In the case of a defined-benefit pension planyour company is the one that takes all of the responsibility for the investment and is in charge of distributing pension payouts to the retired employee.

Risks With Defined-Benefit Pension Plans

One of the largest risks with having a defined-benefit plan that is managed by your employer is that the returns on the investment may go up or down, and it’s up to your employer to make sure that the pension fund is able to cover your defined-benefit amount when you retire.

This is a very important point to consider when deciding to leave your pension with your company, or take it elsewhere. Is your company in a stable industry? Is your company financially strong? Do you foresee your company potentially going bankrupt in the next 10, 20, or 30+ years?

Example: Sears Canada’s Pension Fund was short $133 million, according to court documents, and 18,000 retirees had their pensions cut by 20 per cent after the retailer folded and left behind an underfunded pension plan. This resulted in a lawsuit.

You can minimize this risk by moving your defined-benefit pension plan to a secure financial institution via a copy-cat annuity.

Defined-Benefit Pension Plan Surplus Cash

Over time, depending on how the financial market and economy is doing, your company’s defined-benefit pension plan may face deficits or surpluses between the money currently in the plan and the total amount of their pension obligations. These surpluses can be of great benefit to you if you decide to move your pension via copy-cat annuity to a financial institution because it could provide you with ‘surplus cash‘ which is bonus cash given to you on top of your pension’s commuted value.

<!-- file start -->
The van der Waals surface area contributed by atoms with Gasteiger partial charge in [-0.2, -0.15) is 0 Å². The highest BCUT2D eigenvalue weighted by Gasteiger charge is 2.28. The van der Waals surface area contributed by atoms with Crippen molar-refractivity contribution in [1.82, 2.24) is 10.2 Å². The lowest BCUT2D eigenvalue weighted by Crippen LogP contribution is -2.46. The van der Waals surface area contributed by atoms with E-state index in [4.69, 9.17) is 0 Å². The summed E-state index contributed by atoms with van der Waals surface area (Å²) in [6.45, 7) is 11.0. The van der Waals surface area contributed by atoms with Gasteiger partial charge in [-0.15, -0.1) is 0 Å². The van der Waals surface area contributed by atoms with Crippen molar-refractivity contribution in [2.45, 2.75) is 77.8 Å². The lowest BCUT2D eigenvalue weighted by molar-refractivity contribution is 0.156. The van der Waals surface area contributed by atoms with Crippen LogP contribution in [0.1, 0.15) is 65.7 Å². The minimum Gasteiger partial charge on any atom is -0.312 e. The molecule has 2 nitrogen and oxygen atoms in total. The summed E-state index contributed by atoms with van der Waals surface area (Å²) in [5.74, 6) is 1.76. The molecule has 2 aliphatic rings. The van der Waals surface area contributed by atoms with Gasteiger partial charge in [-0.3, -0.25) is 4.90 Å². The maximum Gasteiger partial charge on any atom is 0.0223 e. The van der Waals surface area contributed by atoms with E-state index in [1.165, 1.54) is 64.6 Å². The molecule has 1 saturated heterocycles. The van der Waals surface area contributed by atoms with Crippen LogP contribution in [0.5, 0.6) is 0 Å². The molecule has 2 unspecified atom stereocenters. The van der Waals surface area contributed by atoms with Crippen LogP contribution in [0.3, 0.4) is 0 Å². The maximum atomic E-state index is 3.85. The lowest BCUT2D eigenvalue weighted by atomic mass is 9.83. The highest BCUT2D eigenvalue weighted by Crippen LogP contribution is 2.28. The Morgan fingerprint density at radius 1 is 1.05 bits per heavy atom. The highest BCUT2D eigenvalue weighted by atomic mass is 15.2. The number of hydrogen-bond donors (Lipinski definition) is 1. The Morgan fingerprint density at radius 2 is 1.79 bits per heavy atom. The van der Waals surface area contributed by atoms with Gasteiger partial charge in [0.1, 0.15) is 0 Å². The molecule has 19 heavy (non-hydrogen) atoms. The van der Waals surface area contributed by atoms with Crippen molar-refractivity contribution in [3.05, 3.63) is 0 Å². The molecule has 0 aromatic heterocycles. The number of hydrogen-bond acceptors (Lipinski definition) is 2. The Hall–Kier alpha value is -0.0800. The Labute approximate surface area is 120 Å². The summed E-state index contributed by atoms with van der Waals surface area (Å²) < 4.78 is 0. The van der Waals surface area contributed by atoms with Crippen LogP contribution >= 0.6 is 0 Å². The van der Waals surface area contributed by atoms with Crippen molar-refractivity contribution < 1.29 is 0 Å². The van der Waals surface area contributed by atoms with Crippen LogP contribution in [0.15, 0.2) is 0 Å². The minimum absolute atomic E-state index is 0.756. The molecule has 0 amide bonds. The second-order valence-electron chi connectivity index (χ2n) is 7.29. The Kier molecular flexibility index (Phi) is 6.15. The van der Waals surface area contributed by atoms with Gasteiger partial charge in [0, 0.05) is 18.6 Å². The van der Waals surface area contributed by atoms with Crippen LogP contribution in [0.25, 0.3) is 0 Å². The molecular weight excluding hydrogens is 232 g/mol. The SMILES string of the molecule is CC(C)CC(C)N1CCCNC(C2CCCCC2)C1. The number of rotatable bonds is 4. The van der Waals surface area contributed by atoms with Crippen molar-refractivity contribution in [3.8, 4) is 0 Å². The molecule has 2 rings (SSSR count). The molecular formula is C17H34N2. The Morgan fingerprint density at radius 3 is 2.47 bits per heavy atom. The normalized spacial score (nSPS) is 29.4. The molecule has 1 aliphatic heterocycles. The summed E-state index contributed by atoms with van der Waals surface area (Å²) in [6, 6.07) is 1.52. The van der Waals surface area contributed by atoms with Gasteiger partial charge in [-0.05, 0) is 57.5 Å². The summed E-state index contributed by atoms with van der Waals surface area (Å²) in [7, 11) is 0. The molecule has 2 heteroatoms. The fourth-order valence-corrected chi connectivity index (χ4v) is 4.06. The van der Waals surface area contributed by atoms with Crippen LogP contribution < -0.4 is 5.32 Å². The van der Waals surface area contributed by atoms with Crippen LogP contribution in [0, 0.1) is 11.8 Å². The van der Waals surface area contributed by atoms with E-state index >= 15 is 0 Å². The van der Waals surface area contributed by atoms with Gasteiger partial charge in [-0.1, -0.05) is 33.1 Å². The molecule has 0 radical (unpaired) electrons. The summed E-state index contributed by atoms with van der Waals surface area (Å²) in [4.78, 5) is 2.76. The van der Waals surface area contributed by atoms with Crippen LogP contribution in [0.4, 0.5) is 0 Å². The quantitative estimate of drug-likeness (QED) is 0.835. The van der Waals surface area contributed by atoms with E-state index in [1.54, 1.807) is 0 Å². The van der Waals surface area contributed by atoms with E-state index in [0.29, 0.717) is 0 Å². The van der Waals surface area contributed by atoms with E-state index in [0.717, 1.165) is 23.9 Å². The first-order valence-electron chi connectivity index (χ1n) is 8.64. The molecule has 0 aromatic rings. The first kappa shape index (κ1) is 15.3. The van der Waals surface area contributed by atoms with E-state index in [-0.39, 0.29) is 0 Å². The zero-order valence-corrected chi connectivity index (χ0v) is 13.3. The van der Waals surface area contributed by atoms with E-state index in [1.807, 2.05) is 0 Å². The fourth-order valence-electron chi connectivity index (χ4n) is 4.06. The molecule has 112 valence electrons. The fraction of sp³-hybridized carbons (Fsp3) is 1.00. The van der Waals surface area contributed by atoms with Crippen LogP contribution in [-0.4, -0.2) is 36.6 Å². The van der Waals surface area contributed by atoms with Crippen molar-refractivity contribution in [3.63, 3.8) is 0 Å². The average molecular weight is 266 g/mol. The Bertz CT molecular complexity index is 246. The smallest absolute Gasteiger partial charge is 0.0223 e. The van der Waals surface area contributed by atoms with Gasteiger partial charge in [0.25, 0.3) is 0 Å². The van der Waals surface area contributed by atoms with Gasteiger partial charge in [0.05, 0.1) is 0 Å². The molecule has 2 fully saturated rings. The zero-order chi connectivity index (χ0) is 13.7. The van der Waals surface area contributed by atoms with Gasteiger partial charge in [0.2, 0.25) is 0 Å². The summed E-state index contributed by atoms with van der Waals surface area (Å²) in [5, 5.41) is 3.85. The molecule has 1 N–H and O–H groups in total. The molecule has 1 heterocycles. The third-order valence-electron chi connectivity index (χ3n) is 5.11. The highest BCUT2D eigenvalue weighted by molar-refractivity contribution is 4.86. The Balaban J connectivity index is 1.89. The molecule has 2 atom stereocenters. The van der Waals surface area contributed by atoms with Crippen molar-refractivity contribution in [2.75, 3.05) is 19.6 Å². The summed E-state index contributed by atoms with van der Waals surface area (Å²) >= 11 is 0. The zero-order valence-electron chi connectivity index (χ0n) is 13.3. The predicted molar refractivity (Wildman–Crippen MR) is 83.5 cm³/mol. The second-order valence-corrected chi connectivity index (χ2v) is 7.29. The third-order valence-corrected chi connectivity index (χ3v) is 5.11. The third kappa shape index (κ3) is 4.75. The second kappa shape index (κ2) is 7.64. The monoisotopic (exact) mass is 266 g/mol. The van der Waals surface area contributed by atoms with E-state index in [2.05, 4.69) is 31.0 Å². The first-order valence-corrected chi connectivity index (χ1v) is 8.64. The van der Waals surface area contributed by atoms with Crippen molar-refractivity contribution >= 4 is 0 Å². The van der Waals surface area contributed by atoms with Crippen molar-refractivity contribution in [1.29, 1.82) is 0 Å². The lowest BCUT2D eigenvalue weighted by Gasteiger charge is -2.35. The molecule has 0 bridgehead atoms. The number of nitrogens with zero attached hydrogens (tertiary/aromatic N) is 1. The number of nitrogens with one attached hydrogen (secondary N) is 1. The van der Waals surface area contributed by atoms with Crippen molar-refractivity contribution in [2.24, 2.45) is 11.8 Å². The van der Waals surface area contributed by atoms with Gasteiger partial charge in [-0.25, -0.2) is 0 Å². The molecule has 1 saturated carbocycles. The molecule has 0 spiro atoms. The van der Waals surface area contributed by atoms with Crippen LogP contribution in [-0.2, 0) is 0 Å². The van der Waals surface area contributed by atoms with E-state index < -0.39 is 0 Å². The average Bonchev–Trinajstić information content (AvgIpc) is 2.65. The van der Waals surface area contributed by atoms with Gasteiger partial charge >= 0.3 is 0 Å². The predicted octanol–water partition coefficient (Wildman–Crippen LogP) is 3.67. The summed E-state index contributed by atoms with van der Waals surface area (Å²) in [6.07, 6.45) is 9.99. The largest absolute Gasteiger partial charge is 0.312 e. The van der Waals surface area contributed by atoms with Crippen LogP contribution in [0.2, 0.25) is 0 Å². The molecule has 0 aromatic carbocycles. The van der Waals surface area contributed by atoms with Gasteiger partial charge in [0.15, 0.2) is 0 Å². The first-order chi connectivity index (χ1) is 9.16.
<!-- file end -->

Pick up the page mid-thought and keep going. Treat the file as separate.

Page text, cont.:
Ask your financial advisor or a retirement pension expert details about how you could receive surplus cash on your pension payout.

We can assess your commuted value and let you know about the opportunity of potential surplus cash. Call us at 1-888-554-6661.

Defined-Contribution (DC) Pension Plans

This is the type of pension plan most commonly offered by employers. The benefits are based on contributions and investment returns. These pensions do not provide a guaranteed income in retirement, and they can be very risky depending on how well the plan investments perform. As the contributor, you are responsible for managing the investments and should understand the risks.

With this type of pension plan, employees and employers both contribute to a retirement fund. Typically, the employer provides matching contributions to a certain amount, but the employer’s contribution can vary from year to year. This type of pension plan is mainly funded by you, the employee. A portion of your salary gets taken out of your paycheck and set aside in your retirement plan for when you retire.

The amount that you contribute (matched with your employer’s contribution) is then invested, at your (the employee’s) direction, in select mutual funds, annuities, money market funds, or other financial options offered by the plan.

At the end of their working life, employees who have contributed to the plan can receive a lump sum representing their total contribution, or they can choose to take out a monthly pension for the rest of their life.

Because you, the employee, are responsible for directing the contributions and investments, these plans require little work and are low risk to the employer. Your employer has no obligation toward the account’s performance after the funds are deposited.

With defined-contribution plans, an outside insurance company typically manages the plan. This is beneficial for you because it’s flexible. When you quit or retire, that money is yours, and you move it to a personal retirement plan.